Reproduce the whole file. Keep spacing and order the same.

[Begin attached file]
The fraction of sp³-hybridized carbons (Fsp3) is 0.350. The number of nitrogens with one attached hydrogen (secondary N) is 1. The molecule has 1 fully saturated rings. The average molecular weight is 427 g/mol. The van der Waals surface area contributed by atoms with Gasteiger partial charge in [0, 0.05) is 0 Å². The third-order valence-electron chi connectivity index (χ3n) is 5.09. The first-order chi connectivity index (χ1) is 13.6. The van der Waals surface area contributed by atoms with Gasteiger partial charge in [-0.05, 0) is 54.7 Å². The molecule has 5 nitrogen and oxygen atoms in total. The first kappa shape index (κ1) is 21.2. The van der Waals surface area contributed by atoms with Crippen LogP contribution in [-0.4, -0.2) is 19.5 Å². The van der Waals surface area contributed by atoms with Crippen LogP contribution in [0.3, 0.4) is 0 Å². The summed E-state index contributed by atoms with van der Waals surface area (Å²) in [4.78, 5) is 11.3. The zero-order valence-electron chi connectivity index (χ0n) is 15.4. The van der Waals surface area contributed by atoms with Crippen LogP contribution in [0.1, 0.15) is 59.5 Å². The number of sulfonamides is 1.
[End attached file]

The fraction of sp³-hybridized carbons (Fsp3) is 0.350. The number of nitrogens with one attached hydrogen (secondary N) is 1. The molecule has 1 fully saturated rings. The average molecular weight is 427 g/mol. The van der Waals surface area contributed by atoms with Gasteiger partial charge in [0, 0.05) is 0 Å². The third-order valence-electron chi connectivity index (χ3n) is 5.09. The first-order chi connectivity index (χ1) is 13.6. The van der Waals surface area contributed by atoms with Gasteiger partial charge in [-0.05, 0) is 54.7 Å². The molecule has 5 nitrogen and oxygen atoms in total. The first kappa shape index (κ1) is 21.2. The van der Waals surface area contributed by atoms with Crippen LogP contribution in [-0.4, -0.2) is 19.5 Å². The van der Waals surface area contributed by atoms with Crippen LogP contribution in [0.3, 0.4) is 0 Å². The summed E-state index contributed by atoms with van der Waals surface area (Å²) in [4.78, 5) is 11.3. The zero-order valence-electron chi connectivity index (χ0n) is 15.4. The van der Waals surface area contributed by atoms with Crippen LogP contribution in [0.1, 0.15) is 59.5 Å². The number of sulfonamides is 1.